Now, if you’ve been a good reader of the WOBC music blog, you know I love St. Vincent. Like “actually-kinda-border-line-obsessed-this-is-an-embarrassing-thing-to-talk-about-type-deal” love. In other words, my love is true and unwavering. And after seeing St. Vincent live at the Newport Music Hall in Columbus, that love has only strengthened.
Ok, let me put my St. Vincent boner away for a minute. I’m going to be straight with you. I am not easily impressed by live music. Or let me rephrase that– I am not easily impressed by the “lo- fi blah blah drone-core blah blah chill-wave” sound that typifies the live music scene today. It’s a thing for bands that act like that don’t give a shit, but in doing that, they make me, the listener, really not give a shit. Thus forth, no shits are given and not much fun is had– just the look of slouchy, stewing over post-adolescent ennui not unlike as seen in an American Apparel ad staring back at me from across the stage. I like musicians who care. I want upwards of five shits to be given about the music I listen to. St. Vincent cares. St. Vincent gives shits.
Walking into the Newport Music Hall in Columbus, I didn’t know what to expect. I knew what I was about to see was going to be FREAKING AWESOME, but the long road trip had addled my brain and for some reason, I just really wanted a milkshake. So while I went outside and did my meditation exercises to try to calm down, which involve me imagining that my whole body is slowly melting into butter or that I am on a nice beach somewhere (note: this didn’t actually happen), I tried to remind myself of what I was about to witness– a true goddess by the name of Annie Clark. I shuffled back inside and the show shortly began.
First off, let me say: WHOA. WHOA. SV, you got chops. Starting off with the unmistakable synth intro of “Marrow,” a track from the 2009 album Actor, the show commenced in a fit of bursts and stomps in the form of the song’s scattershot chorus of “H-E-L-P! Help me! Help me!” From there, St. Vincent moved onto the head-banging standout “Cheerleader.” It was only roughly six minutes into the show and already Ms. Clark had the audience in the palm of her stand. Standing up on stage, her curly halo backlight by a cool glow of white light, St. Vincent was the gospel, and the audience, piously staring back up at her, enraptured.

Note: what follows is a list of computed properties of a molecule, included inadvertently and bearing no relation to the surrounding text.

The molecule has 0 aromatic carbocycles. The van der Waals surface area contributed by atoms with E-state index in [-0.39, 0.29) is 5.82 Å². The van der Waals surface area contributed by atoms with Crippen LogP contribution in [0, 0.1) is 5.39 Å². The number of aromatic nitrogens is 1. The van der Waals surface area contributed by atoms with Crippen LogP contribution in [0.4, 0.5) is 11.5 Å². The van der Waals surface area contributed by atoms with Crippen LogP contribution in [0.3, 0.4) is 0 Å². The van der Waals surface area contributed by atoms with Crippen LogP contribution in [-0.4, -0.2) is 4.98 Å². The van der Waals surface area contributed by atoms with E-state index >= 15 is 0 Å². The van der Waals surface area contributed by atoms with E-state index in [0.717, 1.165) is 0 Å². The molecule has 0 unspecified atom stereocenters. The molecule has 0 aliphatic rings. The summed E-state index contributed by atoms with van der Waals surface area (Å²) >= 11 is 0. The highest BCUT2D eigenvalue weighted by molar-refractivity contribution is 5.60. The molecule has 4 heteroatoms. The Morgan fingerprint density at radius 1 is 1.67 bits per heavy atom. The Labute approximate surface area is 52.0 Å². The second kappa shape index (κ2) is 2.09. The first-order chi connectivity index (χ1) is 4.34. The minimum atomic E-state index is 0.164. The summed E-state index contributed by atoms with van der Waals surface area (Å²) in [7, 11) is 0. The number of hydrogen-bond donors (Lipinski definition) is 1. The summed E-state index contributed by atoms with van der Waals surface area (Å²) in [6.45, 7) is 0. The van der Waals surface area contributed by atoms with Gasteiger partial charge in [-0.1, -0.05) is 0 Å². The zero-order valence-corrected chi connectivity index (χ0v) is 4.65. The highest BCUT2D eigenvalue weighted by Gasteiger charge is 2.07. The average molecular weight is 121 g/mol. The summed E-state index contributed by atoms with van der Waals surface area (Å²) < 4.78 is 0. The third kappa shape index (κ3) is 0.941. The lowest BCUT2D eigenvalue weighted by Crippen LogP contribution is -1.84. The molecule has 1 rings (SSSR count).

You name it, St. Vincent played it. “Surgeon”? Check. “Your Lips Are Red”? Check. A cover of The Pop Group’s “She’s Beyond Good and Evil”? Check. With the entire show clocking in at a little over an hour and thirty minutes, each song containing more crazy guitar licks than the next, it’s a wonder Annie didn’t keel over at the end from the sheer heaviness of her set. She was amazing to watch perform. The juxtaposition of her movements, playing her guitar like she was trying to wrangle a live wire, with her voice, wholly angelic and self-assured, played out like theater on the stage. Throughout the set, I was continually struck by the power of her songwriting. The song “Black Rainbow” cemented Clark’s triple-threat status of music, voice and lyrics with its words calling to mind darkly poetic, narrative imagery, the tone of Clark’s chorus, rueful and lilting, and the sound of the crashing electric guitar crescendo at the song’s end, played live with the aid of a theremin. My favorite moment in the show was when St. Vincent played her newest song, “Krokodil,” and promptly, ever so casually, hopped off the stage to crowdsurf. Within a matter of seconds, she lay writhing atop a wave of hundreds of grabbing hands, thrusting up and down with the crowd’s unmitigated force. She wasn’t very heavy yet somehow we all managed to do a very bad job of holding her up. Subsequently, she fell on me. IT. WAS. AWESOME. (and in other news, I have pretty much just outed myself as a freak).
To put it succinctly, I had a really, really great time seeing St. Vincent live. Annie Clark very obviously gives many shits about the music she’s playing, and that definitely shows in her performance. If you ever have the chance to see St. Vincent live, do yourself a favor and order those tickets– you won’t regret it, even if you’re not a die-hard fan like me. Walking out of the venue, I entered a state of post-euphoric bliss. Everything felt right with the world. I didn’t have to imagine myself turning into a pot of butter to be at peace with things. But still, something was missing. I spent a few moments feeling confused and then suddenly it dawned on me. The Milkshake. I floated across the street to the weird convenience store-cum-old fashioned soda fountain near where I parked my car and ordered my myself a mint chocolate chip malt. I don’t know if it was the chords to “Cruel” still ringing in my ears, but man, it was really, really damn good.